Tag Archives: flash fiction

Flash Fiction: Approaching Lightspeed

Chuck Wendig, terribleminds.com

Go to Your Favorite Music Player. Dig out your digital music collection.

Maybe this is iTunes or Spotify, or use Pandora if you’d rather go that way.

Hit SHUFFLE, then “Play.”

Translation: pull up a random song.

The title to this song is the title to your story.

Use the song for inspiration, too, if you feel so inclined.

The siren blared throughout the complex, drawing soldiers from every corner. Hand in hand, they ran as fast as they could, hoping to get to the shuttle hanger before they were caught. Arrest meant death, and they were determined to survive.

“There they are!” the shout echoed down the steel hallway, the pair sprinting down a side passage as gunfire rained on the space they’d been standing in less than a second before. It wouldn’t be very long before the soldiers rounded the corner, and there was nowhere to duck if they were shot at.

“We’re going to die,” she said, gasping. Her legs burned from exertion, but terror refused to let her stop.  

“No,” he replied, fingers tightening around her hand in a reassuring squeeze. “We’ll make it. I promised you, and I intend to keep this one.”

A bullet flew by her ear, barely missing her.  She choked back a sob, afraid to look back. If it wasn’t for him, driving her on, she didn’t think she would still be moving. For that, she was thankful. They were together, and whether they lived or died, it would be together.

“There it is,” he said, her eyes moving in the direction his finger pointed. A large door stood ahead of them, the letters painted above the door reading HANGAR, with UNAUTHORIZED ENTRY NOT PERMITTED underneath. With his only free hand, he dug through his pocket, pulling out a white keycard.  He shielded her as they slowed, swiping the card quickly through the reader next to the door. The red light on the card reader stayed red.

“What the hell?” he muttered, brow furrowing in worry as he turned to look at the soldiers rounding the bend, lining up to offer no chance of escape back the way they came. He pressed himself closer to her, glaring at the armed men ready to end both of their lives.

“Drop the card,” one of them said. He didn’t move, he remained still as a statue as he eyed them, his hand hovering just above the reader. “Drop it, now.”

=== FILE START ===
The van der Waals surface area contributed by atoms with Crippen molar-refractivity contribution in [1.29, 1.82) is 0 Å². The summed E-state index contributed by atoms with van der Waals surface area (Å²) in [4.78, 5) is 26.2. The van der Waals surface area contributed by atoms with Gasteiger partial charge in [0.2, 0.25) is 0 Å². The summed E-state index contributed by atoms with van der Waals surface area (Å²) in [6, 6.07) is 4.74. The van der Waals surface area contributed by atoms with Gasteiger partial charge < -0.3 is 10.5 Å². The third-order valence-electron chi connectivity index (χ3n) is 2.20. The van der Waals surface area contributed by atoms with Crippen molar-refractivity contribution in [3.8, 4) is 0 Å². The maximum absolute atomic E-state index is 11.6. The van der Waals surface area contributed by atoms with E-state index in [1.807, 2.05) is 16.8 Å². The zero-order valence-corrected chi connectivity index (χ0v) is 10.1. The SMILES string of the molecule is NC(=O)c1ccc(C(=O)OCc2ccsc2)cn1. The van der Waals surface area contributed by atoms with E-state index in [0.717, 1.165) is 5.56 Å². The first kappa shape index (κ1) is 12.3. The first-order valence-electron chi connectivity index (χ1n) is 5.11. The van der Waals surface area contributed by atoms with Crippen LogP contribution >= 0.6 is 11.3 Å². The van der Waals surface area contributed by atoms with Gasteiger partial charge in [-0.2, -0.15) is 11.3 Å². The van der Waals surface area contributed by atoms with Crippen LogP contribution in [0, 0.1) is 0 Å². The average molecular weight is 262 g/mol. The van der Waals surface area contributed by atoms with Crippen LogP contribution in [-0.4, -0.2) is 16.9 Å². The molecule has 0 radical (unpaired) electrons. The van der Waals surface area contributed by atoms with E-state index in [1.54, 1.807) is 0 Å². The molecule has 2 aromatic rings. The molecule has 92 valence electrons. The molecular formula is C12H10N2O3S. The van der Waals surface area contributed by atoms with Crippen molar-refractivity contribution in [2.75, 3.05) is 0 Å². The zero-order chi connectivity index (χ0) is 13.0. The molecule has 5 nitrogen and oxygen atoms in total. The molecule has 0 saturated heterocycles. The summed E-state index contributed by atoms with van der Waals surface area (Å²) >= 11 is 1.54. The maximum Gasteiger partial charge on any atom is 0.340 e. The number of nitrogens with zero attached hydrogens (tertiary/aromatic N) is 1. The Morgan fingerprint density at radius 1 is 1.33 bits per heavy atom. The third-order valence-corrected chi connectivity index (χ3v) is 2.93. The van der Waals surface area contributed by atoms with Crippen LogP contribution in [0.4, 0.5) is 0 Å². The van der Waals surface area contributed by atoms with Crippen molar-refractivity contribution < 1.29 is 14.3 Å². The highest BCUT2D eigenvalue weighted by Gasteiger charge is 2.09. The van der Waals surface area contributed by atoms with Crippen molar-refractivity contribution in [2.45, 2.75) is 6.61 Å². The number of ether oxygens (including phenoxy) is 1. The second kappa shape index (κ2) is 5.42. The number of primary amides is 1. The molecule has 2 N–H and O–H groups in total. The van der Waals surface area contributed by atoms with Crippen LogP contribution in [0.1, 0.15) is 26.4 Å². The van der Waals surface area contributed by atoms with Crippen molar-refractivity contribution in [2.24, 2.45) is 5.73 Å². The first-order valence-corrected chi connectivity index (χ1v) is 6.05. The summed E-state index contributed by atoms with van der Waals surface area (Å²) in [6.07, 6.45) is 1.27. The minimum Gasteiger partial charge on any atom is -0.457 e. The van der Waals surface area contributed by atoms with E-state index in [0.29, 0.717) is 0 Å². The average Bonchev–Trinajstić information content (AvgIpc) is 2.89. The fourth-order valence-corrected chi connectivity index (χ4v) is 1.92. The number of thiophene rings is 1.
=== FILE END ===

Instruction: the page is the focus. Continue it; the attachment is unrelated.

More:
Without a word, he looked from the soldiers to her, hand tightening around hers once again.

He was keeping this promise or was going to die trying.

The card went down, followed closely by gunshots. This time, the light turned green, and the doors opened. Running through, he grit his teeth in pain, crimson leaking from several places. The bullets burned like acid when they’d entered, and he knew then his fate was now sealed. Though, he found it didn’t seem to matter all that much. Her smile was worth everything.

Her eyes widened at the sight of him, fear rising in her mind. Please let him be okay, she thought, praying to whatever god was listening. Hopefully, one of the nice ones could hear her. Hopefully, they would answer.

The shuttle they ran to was small, with a sleek and elegant design. They narrowly avoided another round of gunfire as they scrambled inside, locking the door behind them. Once they were safe behind thick metal, she fell to her knees, exhausted. He, however, kept moving to the cockpit. A coughing fit halted him, and he used the wall for support until he recovered enough to continue. She didn’t need to see his bloodstained hand to know what it meant.

“Come on, you need to buckle up.”

She raised her head, looking towards the cockpit. He was leaning heavily against the pilot’s chair, staring at her. He looked just as tired as she felt, with a few touches of other things mixed in. Pain was first among them.